Proof-of-concept RDP vulnerability code discovered. Patch Windows now

Filed Under: Featured, Malware, Microsoft, Vulnerability

Alert. Image from ShutterstockSophosLabs has seen proof-of-concept code on Chinese websites which tries to exploit the recently announced Microsoft RDP vulnerability, causing computers to crash.

The critical vulnerability exists in Windows, and could be exploited to spread a worm automatically between vulnerable computers.

The advice from Microsoft and Sophos is to patch your copies of Windows as soon as possible, and Microsoft warned earlier this week that it expected malicious hackers to exploit the flaw within 30 days.

Well, that's already happening. The code we've seen - in the form of Python scripts - attempts to exploit the MS12-020 RDP vulnerability and causes Windows computers to blue screen. It wouldn't be a surprise if whoever is writing this code to further develop the attacks to produce a fast-spreading internet worm.

As a result, Windows users should consider themselves on high alert and harden their defences. Microsoft has discussed the patch, and other ways to mitigate the threat, in a blog post.

Sophos is adding detection of the script we have seen as Troj/PyRDP-A.

Fake exploits for the Microsoft RDP vulnerability

Meanwhile, we have also seen what claims to be the Python script of a worm that exploits the RDP exploit.

Fake worm for exploiting Microsoft RDP flaw

The script, however, appears to be a hoax. It references a Python module that doesn't exist (FreeRDP), and claims to be written by, an obvious reference to the high profile Anonymous hacker who was recently revealed to have been secretly working for the FBI for months.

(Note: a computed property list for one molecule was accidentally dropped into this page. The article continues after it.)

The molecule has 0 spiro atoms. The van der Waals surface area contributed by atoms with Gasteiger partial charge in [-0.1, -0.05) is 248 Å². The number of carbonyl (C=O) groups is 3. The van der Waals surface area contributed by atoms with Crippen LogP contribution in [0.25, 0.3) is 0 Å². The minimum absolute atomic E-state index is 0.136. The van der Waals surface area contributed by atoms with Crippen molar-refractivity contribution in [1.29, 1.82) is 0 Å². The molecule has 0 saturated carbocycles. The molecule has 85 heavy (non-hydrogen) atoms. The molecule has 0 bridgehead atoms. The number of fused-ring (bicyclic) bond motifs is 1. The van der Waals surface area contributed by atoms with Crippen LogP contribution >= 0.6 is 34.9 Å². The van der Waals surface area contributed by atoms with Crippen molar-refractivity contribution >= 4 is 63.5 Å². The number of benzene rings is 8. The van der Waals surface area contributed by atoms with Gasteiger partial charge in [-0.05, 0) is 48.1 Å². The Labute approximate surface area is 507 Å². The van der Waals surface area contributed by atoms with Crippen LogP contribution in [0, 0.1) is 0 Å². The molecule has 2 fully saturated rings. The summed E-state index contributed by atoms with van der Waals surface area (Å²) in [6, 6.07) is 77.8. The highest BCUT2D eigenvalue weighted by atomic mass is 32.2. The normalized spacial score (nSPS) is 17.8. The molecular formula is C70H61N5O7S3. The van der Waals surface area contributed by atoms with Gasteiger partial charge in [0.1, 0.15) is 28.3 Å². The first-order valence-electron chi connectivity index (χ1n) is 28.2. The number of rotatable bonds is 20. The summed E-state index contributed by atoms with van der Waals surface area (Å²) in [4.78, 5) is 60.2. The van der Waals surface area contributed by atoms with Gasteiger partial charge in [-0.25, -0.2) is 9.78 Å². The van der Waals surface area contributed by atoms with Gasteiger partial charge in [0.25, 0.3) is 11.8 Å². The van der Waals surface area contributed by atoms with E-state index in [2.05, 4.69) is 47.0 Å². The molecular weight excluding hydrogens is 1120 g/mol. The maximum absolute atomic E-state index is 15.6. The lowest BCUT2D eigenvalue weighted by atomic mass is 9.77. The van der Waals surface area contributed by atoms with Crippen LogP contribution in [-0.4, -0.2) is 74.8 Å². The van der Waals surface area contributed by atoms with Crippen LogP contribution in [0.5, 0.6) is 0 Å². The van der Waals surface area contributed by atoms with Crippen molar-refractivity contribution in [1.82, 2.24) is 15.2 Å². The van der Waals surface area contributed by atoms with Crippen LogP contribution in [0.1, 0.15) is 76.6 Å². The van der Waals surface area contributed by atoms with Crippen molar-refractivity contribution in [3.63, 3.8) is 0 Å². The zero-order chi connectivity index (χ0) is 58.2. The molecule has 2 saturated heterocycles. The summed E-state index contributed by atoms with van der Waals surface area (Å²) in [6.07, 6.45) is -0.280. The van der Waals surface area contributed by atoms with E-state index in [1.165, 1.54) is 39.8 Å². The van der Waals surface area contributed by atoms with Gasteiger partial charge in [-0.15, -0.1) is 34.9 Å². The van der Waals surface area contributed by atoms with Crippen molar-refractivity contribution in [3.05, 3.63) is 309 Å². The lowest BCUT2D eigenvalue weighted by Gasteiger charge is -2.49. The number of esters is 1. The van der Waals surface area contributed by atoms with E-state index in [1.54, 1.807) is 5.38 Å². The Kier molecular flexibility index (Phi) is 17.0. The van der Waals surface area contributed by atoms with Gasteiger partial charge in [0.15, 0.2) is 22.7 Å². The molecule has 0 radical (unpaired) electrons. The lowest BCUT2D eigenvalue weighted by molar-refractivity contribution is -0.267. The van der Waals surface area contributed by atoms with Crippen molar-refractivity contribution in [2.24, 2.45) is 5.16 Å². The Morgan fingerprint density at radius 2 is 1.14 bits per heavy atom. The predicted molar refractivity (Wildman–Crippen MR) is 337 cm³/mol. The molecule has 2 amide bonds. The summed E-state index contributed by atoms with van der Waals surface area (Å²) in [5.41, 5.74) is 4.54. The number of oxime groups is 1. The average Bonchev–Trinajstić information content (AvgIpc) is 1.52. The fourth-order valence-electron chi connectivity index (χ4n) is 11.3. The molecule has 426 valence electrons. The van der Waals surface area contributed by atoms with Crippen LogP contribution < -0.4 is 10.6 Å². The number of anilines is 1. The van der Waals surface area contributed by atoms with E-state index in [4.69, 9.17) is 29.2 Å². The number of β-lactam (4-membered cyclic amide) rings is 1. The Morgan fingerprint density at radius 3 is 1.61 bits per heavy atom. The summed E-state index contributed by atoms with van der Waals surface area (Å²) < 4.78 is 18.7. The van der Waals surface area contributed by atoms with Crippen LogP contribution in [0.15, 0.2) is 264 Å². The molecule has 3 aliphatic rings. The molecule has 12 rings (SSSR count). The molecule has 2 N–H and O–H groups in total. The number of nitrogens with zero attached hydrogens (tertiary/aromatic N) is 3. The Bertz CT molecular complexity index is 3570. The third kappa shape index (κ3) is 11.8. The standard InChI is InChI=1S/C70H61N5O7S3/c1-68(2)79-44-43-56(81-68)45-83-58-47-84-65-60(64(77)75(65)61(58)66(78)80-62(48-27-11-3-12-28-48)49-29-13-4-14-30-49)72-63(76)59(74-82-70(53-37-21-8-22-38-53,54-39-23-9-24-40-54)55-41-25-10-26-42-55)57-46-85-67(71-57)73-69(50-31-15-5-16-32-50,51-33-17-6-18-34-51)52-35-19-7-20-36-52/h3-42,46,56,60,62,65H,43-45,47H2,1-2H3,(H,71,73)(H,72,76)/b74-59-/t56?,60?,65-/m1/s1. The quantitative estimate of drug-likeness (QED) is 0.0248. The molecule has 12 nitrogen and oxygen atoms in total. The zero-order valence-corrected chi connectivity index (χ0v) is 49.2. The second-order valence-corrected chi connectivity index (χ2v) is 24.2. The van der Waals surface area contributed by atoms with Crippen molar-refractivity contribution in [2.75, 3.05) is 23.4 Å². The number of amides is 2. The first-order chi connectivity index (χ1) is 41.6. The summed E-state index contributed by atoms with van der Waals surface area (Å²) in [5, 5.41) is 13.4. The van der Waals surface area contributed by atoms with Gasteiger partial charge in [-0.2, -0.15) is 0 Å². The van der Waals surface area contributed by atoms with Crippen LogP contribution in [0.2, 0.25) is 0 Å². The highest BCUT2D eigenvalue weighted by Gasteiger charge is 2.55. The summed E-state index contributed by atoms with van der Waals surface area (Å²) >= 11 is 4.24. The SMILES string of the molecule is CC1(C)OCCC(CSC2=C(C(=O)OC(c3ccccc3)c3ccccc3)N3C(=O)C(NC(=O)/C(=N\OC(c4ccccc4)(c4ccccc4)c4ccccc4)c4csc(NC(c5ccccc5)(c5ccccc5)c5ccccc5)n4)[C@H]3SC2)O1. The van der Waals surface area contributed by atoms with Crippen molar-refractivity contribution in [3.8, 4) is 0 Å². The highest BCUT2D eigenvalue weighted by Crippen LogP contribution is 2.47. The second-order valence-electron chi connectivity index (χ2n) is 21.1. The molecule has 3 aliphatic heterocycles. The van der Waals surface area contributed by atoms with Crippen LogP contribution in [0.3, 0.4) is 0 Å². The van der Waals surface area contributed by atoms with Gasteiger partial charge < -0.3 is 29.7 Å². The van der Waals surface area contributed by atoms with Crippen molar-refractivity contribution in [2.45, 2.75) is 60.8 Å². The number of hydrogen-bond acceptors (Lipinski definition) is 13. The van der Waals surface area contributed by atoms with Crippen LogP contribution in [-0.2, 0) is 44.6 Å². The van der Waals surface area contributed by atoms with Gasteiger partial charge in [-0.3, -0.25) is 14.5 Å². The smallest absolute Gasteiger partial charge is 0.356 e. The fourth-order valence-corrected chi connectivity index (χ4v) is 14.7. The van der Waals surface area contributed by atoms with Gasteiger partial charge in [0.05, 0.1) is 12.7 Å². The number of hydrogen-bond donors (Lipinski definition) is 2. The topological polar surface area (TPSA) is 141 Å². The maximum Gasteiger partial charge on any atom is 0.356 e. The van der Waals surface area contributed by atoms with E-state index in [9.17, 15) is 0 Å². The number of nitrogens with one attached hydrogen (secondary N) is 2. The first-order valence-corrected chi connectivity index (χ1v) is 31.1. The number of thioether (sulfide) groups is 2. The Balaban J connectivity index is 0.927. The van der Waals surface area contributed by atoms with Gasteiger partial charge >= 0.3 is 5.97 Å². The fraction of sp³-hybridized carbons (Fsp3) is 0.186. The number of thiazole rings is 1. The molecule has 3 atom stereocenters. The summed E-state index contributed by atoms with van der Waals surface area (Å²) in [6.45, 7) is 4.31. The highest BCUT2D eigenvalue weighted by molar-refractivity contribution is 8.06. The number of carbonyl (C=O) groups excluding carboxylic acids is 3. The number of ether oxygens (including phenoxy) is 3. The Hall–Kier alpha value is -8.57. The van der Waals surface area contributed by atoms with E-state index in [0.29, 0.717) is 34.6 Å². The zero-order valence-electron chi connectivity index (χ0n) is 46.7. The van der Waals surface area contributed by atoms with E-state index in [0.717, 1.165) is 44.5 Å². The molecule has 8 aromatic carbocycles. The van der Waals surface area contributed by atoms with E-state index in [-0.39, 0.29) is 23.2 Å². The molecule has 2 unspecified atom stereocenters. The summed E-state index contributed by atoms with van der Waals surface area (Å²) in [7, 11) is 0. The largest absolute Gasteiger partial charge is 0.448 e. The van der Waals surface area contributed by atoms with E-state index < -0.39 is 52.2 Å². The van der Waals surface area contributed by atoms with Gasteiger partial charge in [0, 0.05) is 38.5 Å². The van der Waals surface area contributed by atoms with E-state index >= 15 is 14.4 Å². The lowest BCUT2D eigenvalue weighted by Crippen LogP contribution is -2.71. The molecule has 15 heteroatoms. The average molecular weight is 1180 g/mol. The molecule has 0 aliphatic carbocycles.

The code doesn't exploit the MS12-020 vulnerability.

Of course, if anyone is any doubt, there's about as much chance of that script being written by Sabu (real name Hector Xavier Monsegur) as I have of being named the next "Doctor Who".

Okay, stop being amused by that and patch your Windows computers now against the RDP vulnerabilty.


Image of alert sign courtesy of Shutterstock.

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7 Responses to Proof-of-concept RDP vulnerability code discovered. Patch Windows now

  1. Tim · 1301 days ago

    Not to be pedantic, but you may wish to amend "Of course, if anyone is any doubt" to
    "Of course, if anyone is in any doubt"

  2. Scott · 1301 days ago

    I have RDP ports blocked on all my routers and firewalls and have the service disabled on all my machines. I've never trusted that service and have been waiting for a zero day. If I absolutely need to transfer some files I'll use SSH. That's what they make laptops for - so I don't have to dial in at home to "pick up that one file I forgot".

  3. zdnet's article says Microsoft has "implement measures to identify potential leaks" as I assume Sophos is part of the MAPP do you all have any thorght on if we're going to see some company booted off the program soon?

  4. Nigel · 1301 days ago

    It now appears that the Chinese proof-of-concept is the direct result of a leak, either at Microsoft or TippingPoint ZDI (Zero Day Initiative), according to Luigi Ariemma, the security researcher credited by Microsoft with finding and reporting the RDP code execution vulnerability.


  5. Moto · 1301 days ago

    Anyone have the IDE name for Troj/PyRDP-A?

  6. mason · 1298 days ago

    Recently had a bluescreen, not sure if related to the exploit.

  7. Elle Woods, Esq. · 1296 days ago

    Me too, Mason. Funnily enough, while trying to stream reruns of Dr. Who.

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About the author

Graham Cluley runs his own award-winning computer security blog at, and is a veteran of the anti-virus industry having worked for a number of security companies since the early 1990s. Now an independent security analyst, he regularly makes media appearances and gives computer security presentations. Follow him on Twitter at @gcluley